Jellyfish Sting: Home Treatment

Jellyfish Sting: Home Treatment

Topic Overview

The rash and skin irritation that occurs with minor jellyfish or Portuguese man-of-war stings will usually go away with home treatment. Seabather's eruption is a rash that develops from the stings of jellyfish or sea anemone larvae. Although these rashes are annoying, they are not a serious medical problem.

When an itchy rash occurs several days to weeks after a sting, the rash may mean a delayed skin reaction has occurred. A delayed reaction can occur many times over the course of 1 to 2 months following a sting. You may have a fever, weakness, or joint stiffness or swelling. Medical treatment may ease the discomfort and prevent complications from a delayed reaction.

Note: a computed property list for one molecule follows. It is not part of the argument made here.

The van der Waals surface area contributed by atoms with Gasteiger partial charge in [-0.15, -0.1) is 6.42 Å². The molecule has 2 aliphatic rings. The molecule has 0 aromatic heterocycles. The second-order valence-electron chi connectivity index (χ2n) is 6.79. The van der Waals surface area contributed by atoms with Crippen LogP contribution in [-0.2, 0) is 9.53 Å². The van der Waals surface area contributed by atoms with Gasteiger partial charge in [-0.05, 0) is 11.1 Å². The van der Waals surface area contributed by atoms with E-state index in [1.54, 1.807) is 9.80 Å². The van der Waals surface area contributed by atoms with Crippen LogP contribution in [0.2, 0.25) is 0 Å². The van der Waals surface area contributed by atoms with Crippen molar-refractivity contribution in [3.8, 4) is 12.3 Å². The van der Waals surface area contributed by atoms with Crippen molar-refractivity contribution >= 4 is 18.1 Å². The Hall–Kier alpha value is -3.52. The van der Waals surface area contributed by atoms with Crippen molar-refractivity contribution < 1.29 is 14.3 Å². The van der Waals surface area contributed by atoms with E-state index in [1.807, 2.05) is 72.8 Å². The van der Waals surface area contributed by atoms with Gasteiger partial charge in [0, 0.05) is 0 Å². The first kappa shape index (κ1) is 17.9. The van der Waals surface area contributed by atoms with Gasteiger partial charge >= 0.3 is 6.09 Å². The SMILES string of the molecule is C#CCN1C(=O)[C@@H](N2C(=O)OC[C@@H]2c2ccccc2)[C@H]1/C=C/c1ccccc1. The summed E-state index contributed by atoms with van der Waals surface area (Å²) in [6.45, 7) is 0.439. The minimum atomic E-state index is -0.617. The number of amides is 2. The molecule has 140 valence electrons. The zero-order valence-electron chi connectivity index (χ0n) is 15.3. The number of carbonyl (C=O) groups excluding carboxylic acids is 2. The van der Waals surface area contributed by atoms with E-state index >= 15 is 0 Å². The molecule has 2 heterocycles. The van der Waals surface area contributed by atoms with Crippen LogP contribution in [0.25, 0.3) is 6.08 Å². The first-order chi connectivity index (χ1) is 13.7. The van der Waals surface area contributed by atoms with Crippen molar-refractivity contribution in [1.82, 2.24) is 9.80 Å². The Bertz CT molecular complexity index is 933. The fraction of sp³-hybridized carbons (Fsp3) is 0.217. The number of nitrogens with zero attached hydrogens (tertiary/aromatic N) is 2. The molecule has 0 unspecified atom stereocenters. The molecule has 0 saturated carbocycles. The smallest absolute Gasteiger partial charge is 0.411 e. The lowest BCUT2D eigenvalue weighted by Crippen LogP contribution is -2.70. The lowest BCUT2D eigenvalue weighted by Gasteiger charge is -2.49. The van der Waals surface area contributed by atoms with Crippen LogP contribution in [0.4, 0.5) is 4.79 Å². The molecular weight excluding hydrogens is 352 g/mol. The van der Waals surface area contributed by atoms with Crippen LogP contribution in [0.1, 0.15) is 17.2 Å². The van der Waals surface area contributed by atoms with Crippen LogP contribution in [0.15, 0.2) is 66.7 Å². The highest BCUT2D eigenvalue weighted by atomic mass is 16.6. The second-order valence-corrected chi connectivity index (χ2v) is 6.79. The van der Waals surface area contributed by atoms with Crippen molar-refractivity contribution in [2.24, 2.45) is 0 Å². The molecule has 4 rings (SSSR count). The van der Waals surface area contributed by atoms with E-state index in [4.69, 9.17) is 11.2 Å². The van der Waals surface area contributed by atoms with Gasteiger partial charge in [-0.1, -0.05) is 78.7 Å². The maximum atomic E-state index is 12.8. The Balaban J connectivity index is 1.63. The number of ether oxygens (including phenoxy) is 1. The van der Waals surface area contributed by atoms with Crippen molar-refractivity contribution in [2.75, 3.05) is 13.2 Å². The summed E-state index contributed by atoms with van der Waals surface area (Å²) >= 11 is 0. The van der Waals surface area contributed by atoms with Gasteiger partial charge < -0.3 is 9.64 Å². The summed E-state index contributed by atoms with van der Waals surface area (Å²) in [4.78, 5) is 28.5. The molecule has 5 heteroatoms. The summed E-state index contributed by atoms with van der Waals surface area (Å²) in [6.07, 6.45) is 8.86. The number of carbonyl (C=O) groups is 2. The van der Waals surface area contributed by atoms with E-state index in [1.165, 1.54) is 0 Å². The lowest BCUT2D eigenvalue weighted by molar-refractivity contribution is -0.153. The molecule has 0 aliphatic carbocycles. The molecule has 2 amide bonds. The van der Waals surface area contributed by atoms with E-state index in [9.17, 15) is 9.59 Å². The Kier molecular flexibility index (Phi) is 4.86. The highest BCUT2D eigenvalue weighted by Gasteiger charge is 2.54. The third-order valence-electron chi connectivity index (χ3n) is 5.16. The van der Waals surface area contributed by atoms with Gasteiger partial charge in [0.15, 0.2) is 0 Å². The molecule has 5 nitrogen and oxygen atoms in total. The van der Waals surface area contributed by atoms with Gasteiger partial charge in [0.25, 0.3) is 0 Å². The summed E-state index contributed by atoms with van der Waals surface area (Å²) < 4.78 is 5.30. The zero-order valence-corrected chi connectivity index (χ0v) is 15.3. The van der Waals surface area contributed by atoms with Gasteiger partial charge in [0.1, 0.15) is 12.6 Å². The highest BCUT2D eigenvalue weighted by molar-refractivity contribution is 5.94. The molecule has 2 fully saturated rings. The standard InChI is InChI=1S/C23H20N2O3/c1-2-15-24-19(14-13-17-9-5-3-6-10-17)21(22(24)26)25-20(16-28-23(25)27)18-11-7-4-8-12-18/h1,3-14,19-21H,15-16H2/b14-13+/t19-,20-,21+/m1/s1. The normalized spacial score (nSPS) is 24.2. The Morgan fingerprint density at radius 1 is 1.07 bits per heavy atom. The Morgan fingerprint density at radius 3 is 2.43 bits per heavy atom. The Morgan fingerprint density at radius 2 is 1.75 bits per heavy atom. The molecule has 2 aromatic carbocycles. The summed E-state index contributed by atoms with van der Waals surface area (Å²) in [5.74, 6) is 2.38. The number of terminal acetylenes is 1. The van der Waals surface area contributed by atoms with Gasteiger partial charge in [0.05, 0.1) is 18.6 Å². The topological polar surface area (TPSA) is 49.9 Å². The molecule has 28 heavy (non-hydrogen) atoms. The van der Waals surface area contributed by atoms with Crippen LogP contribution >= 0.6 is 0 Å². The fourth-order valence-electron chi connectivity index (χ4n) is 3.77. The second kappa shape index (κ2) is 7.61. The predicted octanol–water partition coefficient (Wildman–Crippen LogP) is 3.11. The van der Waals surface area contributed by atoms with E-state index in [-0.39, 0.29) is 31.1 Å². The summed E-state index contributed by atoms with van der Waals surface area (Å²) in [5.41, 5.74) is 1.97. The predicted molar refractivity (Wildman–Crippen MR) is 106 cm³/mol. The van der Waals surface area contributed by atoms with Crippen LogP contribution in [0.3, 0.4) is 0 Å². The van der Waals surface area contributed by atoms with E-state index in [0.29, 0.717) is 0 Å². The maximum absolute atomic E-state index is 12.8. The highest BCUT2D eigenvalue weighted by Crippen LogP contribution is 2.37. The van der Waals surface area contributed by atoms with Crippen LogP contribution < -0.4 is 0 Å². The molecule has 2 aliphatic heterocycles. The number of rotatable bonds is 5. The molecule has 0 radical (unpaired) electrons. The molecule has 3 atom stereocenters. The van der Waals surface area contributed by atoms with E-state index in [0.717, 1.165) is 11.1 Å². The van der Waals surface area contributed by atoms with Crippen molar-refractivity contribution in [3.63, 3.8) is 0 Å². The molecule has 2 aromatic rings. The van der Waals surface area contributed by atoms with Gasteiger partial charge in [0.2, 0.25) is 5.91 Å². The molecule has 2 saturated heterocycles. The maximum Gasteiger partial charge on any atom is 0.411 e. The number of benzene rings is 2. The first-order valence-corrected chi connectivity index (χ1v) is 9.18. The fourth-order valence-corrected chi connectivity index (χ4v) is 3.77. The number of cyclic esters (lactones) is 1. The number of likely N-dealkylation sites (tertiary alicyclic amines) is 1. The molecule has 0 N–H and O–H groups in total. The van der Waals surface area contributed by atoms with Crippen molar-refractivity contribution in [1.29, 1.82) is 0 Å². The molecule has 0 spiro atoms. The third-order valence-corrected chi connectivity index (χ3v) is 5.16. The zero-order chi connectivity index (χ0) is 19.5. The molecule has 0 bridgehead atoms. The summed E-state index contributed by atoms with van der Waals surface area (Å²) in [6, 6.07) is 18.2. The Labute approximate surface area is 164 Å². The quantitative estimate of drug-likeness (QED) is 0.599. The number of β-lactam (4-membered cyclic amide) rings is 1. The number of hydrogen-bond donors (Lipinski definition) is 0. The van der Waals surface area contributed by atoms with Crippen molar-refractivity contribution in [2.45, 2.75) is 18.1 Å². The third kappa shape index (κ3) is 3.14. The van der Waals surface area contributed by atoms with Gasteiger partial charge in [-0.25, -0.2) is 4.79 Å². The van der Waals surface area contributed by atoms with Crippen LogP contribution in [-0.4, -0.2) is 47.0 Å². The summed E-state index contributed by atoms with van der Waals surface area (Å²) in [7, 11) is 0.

Jellyfish or Portuguese man-of-war stings may cause blisters or small, shallow sores ( ulcers ). The skin at the site of the stings may look dusky or bluish purple. Healing may take many weeks. Permanent scars may occur at the site of a sting.

Sores usually heal without medical treatment. Wounds should be cleaned 3 times each day and covered with a thin layer of antiseptic ointment. But when a deep sore develops, you may need medical treatment to help the sore heal and prevent infection.

Related Information

Credits

ByHealthwise Staff
Primary Medical ReviewerWilliam H. Blahd, Jr., MD, FACEP - Emergency Medicine
Specialist Medical ReviewerDavid Messenger, MD
Last RevisedApril 22, 2013

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